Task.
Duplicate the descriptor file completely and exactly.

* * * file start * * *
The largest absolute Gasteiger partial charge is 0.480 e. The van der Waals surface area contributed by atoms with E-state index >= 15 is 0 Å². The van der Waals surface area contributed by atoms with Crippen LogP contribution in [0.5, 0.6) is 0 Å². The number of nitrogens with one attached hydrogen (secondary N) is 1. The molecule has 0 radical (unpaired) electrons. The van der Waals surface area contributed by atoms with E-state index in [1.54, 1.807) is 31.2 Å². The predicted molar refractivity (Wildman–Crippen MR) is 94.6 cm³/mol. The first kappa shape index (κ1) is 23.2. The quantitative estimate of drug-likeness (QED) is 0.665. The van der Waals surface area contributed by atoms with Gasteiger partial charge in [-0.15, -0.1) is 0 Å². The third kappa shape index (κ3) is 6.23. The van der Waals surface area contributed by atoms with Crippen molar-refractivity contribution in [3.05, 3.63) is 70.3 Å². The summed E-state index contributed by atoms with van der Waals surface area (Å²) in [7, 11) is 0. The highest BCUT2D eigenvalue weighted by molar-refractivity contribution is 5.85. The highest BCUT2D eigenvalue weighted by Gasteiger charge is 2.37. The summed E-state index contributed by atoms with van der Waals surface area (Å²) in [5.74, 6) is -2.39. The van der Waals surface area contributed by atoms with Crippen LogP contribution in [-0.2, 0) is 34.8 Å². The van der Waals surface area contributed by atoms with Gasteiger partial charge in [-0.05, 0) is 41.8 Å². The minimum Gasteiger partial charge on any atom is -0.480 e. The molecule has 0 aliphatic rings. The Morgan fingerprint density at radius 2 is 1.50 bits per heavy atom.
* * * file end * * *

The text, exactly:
The largest absolute Gasteiger partial charge is 0.480 e. The van der Waals surface area contributed by atoms with E-state index >= 15 is 0 Å². The van der Waals surface area contributed by atoms with Crippen LogP contribution in [0.5, 0.6) is 0 Å². The number of nitrogens with one attached hydrogen (secondary N) is 1. The molecule has 0 radical (unpaired) electrons. The van der Waals surface area contributed by atoms with E-state index in [1.54, 1.807) is 31.2 Å². The predicted molar refractivity (Wildman–Crippen MR) is 94.6 cm³/mol. The first kappa shape index (κ1) is 23.2. The quantitative estimate of drug-likeness (QED) is 0.665. The van der Waals surface area contributed by atoms with Gasteiger partial charge in [-0.15, -0.1) is 0 Å². The third kappa shape index (κ3) is 6.23. The van der Waals surface area contributed by atoms with Crippen molar-refractivity contribution in [3.05, 3.63) is 70.3 Å². The summed E-state index contributed by atoms with van der Waals surface area (Å²) in [7, 11) is 0. The highest BCUT2D eigenvalue weighted by molar-refractivity contribution is 5.85. The highest BCUT2D eigenvalue weighted by Gasteiger charge is 2.37. The summed E-state index contributed by atoms with van der Waals surface area (Å²) in [5.74, 6) is -2.39. The van der Waals surface area contributed by atoms with Crippen LogP contribution in [-0.2, 0) is 34.8 Å². The van der Waals surface area contributed by atoms with Gasteiger partial charge in [-0.05, 0) is 41.8 Å². The minimum Gasteiger partial charge on any atom is -0.480 e. The molecule has 0 aliphatic rings. The Morgan fingerprint density at radius 2 is 1.50 bits per heavy atom.